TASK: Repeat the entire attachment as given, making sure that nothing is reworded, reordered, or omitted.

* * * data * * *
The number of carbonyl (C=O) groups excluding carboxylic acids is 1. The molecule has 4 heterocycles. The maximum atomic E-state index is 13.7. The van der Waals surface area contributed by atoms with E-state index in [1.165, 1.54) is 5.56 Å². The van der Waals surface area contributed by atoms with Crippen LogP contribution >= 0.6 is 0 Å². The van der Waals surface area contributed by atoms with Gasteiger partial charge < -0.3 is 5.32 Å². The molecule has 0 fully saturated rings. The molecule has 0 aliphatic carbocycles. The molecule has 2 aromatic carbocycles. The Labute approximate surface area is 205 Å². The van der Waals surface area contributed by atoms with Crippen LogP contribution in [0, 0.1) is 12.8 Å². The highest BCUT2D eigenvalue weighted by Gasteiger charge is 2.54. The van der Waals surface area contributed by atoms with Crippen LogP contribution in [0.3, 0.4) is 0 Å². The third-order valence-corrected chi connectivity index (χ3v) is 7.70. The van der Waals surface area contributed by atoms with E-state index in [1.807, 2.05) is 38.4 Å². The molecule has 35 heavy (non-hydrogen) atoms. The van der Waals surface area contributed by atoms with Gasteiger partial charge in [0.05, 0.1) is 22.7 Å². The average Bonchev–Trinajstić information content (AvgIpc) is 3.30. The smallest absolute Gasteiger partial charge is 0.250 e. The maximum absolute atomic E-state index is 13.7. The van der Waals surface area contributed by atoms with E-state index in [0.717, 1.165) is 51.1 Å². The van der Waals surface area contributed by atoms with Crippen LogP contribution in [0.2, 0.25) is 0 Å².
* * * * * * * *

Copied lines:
The number of carbonyl (C=O) groups excluding carboxylic acids is 1. The molecule has 4 heterocycles. The maximum atomic E-state index is 13.7. The van der Waals surface area contributed by atoms with E-state index in [1.165, 1.54) is 5.56 Å². The van der Waals surface area contributed by atoms with Crippen LogP contribution >= 0.6 is 0 Å². The van der Waals surface area contributed by atoms with Gasteiger partial charge < -0.3 is 5.32 Å². The molecule has 0 fully saturated rings. The molecule has 0 aliphatic carbocycles. The molecule has 2 aromatic carbocycles. The Labute approximate surface area is 205 Å². The van der Waals surface area contributed by atoms with Crippen LogP contribution in [0, 0.1) is 12.8 Å². The highest BCUT2D eigenvalue weighted by Gasteiger charge is 2.54. The van der Waals surface area contributed by atoms with Crippen LogP contribution in [0.3, 0.4) is 0 Å². The third-order valence-corrected chi connectivity index (χ3v) is 7.70. The van der Waals surface area contributed by atoms with E-state index in [1.807, 2.05) is 38.4 Å². The molecule has 35 heavy (non-hydrogen) atoms. The van der Waals surface area contributed by atoms with Gasteiger partial charge in [0.05, 0.1) is 22.7 Å². The average Bonchev–Trinajstić information content (AvgIpc) is 3.30. The smallest absolute Gasteiger partial charge is 0.250 e. The maximum absolute atomic E-state index is 13.7. The van der Waals surface area contributed by atoms with E-state index in [0.717, 1.165) is 51.1 Å². The van der Waals surface area contributed by atoms with Crippen LogP contribution in [0.2, 0.25) is 0 Å².